The Visual Basic Editor stores customizations in a project file. The first time you open the Visual Basic Editor, the runtime engine automatically creates a new, empty project file that is named based on the current dictionary. For example the VBA project created for Microsoft Dynamics GP is DYNAMICS.VBA.
If you’re working with a third-party application, VBA creates a separate project to store customizations named NAME.VBA, where NAME is the name of the third-party product’s application dictionary.
You can view a project using the Visual Basic Project Explorer:
Windows, reports and fields are not automatically part of the project. When you begin working with VBA, you’ll selectively add to your project the window, field and report objects you want to work with. Once added to your project, you can reference these objects in VBA. In addition, the Visual Basic Editor lets you add VBA user forms, user-defined procedures and user-defined class modules to your VBA project.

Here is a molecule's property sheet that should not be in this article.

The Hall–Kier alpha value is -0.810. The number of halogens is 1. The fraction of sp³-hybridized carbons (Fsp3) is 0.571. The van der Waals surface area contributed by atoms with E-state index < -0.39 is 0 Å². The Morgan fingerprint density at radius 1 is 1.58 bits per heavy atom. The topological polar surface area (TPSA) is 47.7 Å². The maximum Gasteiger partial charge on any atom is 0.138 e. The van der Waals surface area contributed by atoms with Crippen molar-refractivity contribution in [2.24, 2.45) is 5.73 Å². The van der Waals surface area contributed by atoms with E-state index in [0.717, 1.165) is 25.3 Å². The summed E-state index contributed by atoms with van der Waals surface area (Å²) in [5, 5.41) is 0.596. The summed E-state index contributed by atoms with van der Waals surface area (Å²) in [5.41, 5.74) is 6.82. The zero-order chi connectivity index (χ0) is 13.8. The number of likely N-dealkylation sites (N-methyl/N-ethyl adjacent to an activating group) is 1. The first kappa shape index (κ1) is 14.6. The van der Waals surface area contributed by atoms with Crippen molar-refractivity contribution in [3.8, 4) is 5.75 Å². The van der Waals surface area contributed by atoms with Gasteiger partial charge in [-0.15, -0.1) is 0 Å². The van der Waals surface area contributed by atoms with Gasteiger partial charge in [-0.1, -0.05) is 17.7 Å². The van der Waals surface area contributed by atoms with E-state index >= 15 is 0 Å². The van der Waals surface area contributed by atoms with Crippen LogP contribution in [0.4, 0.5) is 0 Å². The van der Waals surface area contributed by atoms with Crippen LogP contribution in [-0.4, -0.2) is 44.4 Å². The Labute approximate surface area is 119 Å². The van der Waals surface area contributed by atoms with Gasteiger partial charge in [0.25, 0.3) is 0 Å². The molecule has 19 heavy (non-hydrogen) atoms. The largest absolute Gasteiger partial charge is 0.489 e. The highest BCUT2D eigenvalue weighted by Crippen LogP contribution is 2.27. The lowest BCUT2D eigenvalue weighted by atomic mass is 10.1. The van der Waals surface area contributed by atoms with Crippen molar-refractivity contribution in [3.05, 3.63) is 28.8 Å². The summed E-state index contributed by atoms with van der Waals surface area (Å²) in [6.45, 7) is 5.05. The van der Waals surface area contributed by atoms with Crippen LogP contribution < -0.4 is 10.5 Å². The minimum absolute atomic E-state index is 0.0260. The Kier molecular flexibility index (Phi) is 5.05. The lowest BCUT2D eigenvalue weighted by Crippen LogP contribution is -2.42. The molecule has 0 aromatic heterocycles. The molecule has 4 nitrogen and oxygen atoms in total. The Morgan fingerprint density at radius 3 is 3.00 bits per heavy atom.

The VBA Editor lets you develop and maintain a single project at a time. To work with several different projects, store each project file in a separate location. When you need to work on a project, copy it to the same location of the runtime engine, then rename the file name.VBA, where name is the name of the dictionary the project is based on.
After you’ve completed a VBA project file, you’ll distribute it to users. This file contains your VBA code, the objects you’ve referenced in your VBA code, and any VBA user forms you choose to use.